Intention is also only able to trump genetic fatherhood if the sperm has been provided in accordance with the consent requirements laid out in both the Human Fertilisation and Embryology Act 199012 and the Human Fertilisation and Embryology Authority’s Code of Practice.13 If these conditions are not met – for example, if a woman inseminates herself at home with sperm obtained through a private arrangement or purchased over the internet – genetic paternity takes priority over intention. Should this woman be married, her husband will be treated as the child’s father, although this common-law presumption might be trumped by genetic tests which identify the sperm donor. If she registers a different man – her unmarried partner, for example – as the child’s father, there is again a presumption of his paternity which could be rebutted by genetic evidence. Once identified, the sperm donor would be under a duty to maintain his child throughout minority.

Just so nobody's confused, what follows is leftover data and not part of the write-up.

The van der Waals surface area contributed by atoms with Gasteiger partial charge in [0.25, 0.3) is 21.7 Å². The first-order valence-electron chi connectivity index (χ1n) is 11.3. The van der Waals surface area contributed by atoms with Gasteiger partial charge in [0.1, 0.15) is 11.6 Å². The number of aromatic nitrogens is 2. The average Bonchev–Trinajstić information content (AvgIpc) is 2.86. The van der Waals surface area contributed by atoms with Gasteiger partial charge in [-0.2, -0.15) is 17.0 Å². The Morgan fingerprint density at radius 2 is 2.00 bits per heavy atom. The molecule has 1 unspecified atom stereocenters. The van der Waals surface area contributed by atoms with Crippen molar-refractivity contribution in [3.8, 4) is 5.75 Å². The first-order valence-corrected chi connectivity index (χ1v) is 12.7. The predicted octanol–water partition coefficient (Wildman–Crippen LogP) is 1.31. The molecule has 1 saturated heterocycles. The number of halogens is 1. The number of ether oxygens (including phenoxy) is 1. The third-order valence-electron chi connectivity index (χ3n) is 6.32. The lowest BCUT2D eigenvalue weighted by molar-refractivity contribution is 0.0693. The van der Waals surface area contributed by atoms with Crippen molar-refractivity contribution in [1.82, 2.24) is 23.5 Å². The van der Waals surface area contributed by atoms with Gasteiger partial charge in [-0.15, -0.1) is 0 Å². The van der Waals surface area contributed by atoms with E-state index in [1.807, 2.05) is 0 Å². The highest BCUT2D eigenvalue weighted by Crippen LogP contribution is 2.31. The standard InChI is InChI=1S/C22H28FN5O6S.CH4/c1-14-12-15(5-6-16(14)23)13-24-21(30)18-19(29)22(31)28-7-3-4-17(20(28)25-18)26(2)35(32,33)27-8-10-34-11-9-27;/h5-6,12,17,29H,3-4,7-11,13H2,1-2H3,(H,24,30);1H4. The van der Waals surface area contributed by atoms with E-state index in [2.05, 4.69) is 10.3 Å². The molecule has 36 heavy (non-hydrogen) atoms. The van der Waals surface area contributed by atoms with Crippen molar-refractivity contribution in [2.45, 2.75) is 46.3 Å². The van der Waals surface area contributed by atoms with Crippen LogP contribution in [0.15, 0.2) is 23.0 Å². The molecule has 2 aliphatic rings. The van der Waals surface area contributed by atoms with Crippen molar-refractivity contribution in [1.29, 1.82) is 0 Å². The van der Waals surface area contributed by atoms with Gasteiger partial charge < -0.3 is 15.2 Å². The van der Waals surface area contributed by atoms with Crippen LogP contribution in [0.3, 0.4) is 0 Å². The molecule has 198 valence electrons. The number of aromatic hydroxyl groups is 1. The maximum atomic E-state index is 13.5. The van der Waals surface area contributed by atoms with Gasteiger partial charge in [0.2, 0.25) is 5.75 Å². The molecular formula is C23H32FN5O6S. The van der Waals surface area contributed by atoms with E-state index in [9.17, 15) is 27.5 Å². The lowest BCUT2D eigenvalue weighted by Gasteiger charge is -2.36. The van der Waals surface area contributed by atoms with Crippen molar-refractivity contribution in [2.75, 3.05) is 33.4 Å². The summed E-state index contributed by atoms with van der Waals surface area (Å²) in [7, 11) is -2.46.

Following a surrogacy arrangement with a married woman, the child’s legal father will initially be the surrogate mother’s husband, who is neither the intended      nor the genetic father, but acquires his paternity through the common-law presumption of legitimacy within marriage. This might subsequently be rebutted by genetic tests that reveal him to be unrelated to the child. And fatherhood can be formally transferred through either adoption or the special procedure introduced by s 30 of the Human Fertilisation and Embryology Act 1990. Nevertheless, from the moment of the child’s birth, a man who did not instigate the child’s conception, who is not genetically related to the child, and who usually has no desire or intention to play any part in the child’s life will have the right to take decisions about her upbringing, and will be obliged to maintain the child. Conversely, the genetic and intended father will initially bear no responsibility for ‘his’ child.
Because neither adoption nor the s 30 procedure is straightforward, not all surrogacy arrangements culminate in the formal transfer of legal parenthood. For obvious reasons, it is impossible to tell how many unofficial transfers of children take place each year. Worryingly, however, the Brazier Report concluded that ‘a substantial proportion of commissioning couples are failing to apply to the courts to become the legal parents of the child’. In such situations, the surrogate mother’s husband (if she has one) remains the legal father, and the man who is bringing up the child may be a legal stranger to ‘his’ child.